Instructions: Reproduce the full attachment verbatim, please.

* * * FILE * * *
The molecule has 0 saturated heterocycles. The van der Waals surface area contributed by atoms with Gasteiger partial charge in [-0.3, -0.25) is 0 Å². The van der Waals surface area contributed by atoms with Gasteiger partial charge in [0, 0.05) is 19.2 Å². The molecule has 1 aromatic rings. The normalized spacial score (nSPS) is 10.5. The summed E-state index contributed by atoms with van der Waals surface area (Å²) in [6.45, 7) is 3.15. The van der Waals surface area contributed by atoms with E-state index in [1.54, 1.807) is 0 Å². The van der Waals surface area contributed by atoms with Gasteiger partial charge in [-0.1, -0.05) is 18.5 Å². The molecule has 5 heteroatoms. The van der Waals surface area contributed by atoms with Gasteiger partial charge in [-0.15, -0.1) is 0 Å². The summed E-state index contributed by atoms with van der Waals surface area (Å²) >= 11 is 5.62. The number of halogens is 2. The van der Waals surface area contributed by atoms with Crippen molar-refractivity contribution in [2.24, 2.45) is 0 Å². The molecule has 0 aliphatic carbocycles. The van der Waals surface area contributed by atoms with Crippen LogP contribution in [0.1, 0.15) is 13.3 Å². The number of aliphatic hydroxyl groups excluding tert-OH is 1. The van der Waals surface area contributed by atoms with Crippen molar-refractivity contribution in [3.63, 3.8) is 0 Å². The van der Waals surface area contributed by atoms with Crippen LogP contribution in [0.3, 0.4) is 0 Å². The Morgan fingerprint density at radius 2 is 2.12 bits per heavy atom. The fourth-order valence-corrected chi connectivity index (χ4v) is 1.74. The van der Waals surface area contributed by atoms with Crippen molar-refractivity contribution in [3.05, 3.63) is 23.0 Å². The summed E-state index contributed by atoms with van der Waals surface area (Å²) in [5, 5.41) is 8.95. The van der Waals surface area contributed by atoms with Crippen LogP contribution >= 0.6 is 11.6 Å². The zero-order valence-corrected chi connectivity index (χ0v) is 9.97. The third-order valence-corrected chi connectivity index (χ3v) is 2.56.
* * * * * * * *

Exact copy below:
The molecule has 0 saturated heterocycles. The van der Waals surface area contributed by atoms with Gasteiger partial charge in [-0.3, -0.25) is 0 Å². The van der Waals surface area contributed by atoms with Gasteiger partial charge in [0, 0.05) is 19.2 Å². The molecule has 1 aromatic rings. The normalized spacial score (nSPS) is 10.5. The summed E-state index contributed by atoms with van der Waals surface area (Å²) in [6.45, 7) is 3.15. The van der Waals surface area contributed by atoms with E-state index in [1.54, 1.807) is 0 Å². The van der Waals surface area contributed by atoms with Gasteiger partial charge in [-0.1, -0.05) is 18.5 Å². The molecule has 5 heteroatoms. The van der Waals surface area contributed by atoms with Gasteiger partial charge in [-0.15, -0.1) is 0 Å². The summed E-state index contributed by atoms with van der Waals surface area (Å²) >= 11 is 5.62. The number of halogens is 2. The van der Waals surface area contributed by atoms with Crippen molar-refractivity contribution in [2.24, 2.45) is 0 Å². The molecule has 0 aliphatic carbocycles. The van der Waals surface area contributed by atoms with Crippen LogP contribution in [0.1, 0.15) is 13.3 Å². The number of aliphatic hydroxyl groups excluding tert-OH is 1. The van der Waals surface area contributed by atoms with Crippen molar-refractivity contribution in [3.63, 3.8) is 0 Å². The van der Waals surface area contributed by atoms with Crippen LogP contribution in [0.3, 0.4) is 0 Å². The Morgan fingerprint density at radius 2 is 2.12 bits per heavy atom. The fourth-order valence-corrected chi connectivity index (χ4v) is 1.74. The van der Waals surface area contributed by atoms with Crippen molar-refractivity contribution in [3.05, 3.63) is 23.0 Å². The summed E-state index contributed by atoms with van der Waals surface area (Å²) in [5, 5.41) is 8.95. The van der Waals surface area contributed by atoms with Crippen LogP contribution >= 0.6 is 11.6 Å². The zero-order valence-corrected chi connectivity index (χ0v) is 9.97. The third-order valence-corrected chi connectivity index (χ3v) is 2.56.